Pr. Brigitte Kieffer, PhD, professor in the department of psychiatry and recipient of a Canada Research Chair at McGill University (Montreal, Canada). A graduate of the University of Strasbourg (France), Pr. Kieffer joined the IGBMC (Institute of Genetics and Molecular and Cellular Biology) in 2001 and directed the institute from 2012 to 2013. She is recognized as an international expert in molecular neurobiology, particularly in the field of opiate receptors, and leads major investigations in addiction, mood disorders and other mental illnesses. Pr. Kieffer has been honoured with three major distinctions from the US National Academy of Sciences and the French Académie des Sciences. She is author of more than 250 publications, reviews and book chapters, and has been invited to speak at more than 200 conferences and institutions worldwide.
“We are very honoured and privileged to have brought together these remarkable experts who are key opinion leaders in their respective fields,” said Pascal Neuville, CEO of Domain Therapeutics. “We look forward to their contribution as we strengthen Domain’s pipeline and execute our strategy.”
“I am personally very pleased to welcome these outstanding scientists as advisors to Domain Therapeutics,” said Pr. Michel Bouvier, chairman of the SAB. “No doubt the expertise of each of them will contribute to increasing the value of Domain’s current and future assets.”
About Domain Therapeutics
Domain Therapeutics is a biopharmaceutical company dedicated to the discovery and early development of new drug candidates targeting transmembrane receptors, in particular G Protein-Coupled Receptors (GPCRs), one of the most important classes of drug targets. Domain identifies and develops candidates (allosteric modulators and biased ligands) through its innovative approach and technologies. Domain has three revenue generating pillars to its innovative business model: 1) collaboration with pharma companies for the discovery of new molecules, 2) out-licensing of its bioSens-All™ technology and 3) creation of asset centric vehicles for the development of its internal pipeline of preclinical candidates for central nervous system disorders and cancer. These asset-centric companies attract investment for focused development and exit is through a trade sale at an appropriate inflection point.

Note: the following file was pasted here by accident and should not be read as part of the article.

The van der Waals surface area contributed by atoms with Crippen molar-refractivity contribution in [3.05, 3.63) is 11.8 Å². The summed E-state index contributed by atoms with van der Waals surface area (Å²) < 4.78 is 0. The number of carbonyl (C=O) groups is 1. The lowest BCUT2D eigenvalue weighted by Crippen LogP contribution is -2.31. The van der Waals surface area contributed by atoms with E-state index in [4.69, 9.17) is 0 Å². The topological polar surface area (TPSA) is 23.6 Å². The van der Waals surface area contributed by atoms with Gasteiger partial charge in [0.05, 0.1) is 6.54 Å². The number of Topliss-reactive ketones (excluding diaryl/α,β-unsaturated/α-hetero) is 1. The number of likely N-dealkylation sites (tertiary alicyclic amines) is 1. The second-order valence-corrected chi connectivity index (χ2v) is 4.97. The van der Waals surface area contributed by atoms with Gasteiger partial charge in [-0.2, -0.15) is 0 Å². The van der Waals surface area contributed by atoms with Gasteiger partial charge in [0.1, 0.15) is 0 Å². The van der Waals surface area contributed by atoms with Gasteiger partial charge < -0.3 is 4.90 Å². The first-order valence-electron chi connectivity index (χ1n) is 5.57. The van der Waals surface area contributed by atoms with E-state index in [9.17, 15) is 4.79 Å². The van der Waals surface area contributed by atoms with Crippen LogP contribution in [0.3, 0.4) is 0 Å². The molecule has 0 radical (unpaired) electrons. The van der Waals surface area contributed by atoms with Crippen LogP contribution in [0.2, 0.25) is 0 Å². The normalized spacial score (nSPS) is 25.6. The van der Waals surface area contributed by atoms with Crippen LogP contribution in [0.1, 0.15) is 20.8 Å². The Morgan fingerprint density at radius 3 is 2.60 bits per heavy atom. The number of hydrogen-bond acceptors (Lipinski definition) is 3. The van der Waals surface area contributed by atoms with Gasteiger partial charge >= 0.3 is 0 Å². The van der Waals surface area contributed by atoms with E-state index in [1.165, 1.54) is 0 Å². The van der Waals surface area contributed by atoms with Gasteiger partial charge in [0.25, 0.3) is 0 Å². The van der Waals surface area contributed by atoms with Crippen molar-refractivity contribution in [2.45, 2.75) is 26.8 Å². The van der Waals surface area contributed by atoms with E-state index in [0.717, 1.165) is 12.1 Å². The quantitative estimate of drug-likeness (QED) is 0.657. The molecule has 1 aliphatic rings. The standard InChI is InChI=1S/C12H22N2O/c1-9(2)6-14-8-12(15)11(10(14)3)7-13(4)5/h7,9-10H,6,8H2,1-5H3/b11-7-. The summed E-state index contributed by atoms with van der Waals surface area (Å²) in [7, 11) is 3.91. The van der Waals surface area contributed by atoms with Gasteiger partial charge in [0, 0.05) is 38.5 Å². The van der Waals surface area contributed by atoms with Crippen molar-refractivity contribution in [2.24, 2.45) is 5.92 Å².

About G Protein-Coupled Receptors
GPCRs belong to the family of membrane receptors and constitute one of the main classes of therapeutic targets for many indications. The binding of a hormone or a specific ligand to a receptor’s binding site activates one or several pathways for intracellular signaling. This enables the cell to provide an adapted response to the change in its environment. GPCRs remain largely under-exploited to date. The many drugs that target GPCRs represent about 40% of all treatments on the market, but only address 15% of GPCRs.
Such receptors are widely expressed in the central nervous system where they play critical roles in regulating brain functions. A significant number of GPCRs are orphan receptors with no known ligand, making the corresponding drug discovery effort particularly challenging. Such complex targets are not addressable with conventional drug discovery approaches and require dedicated technologies.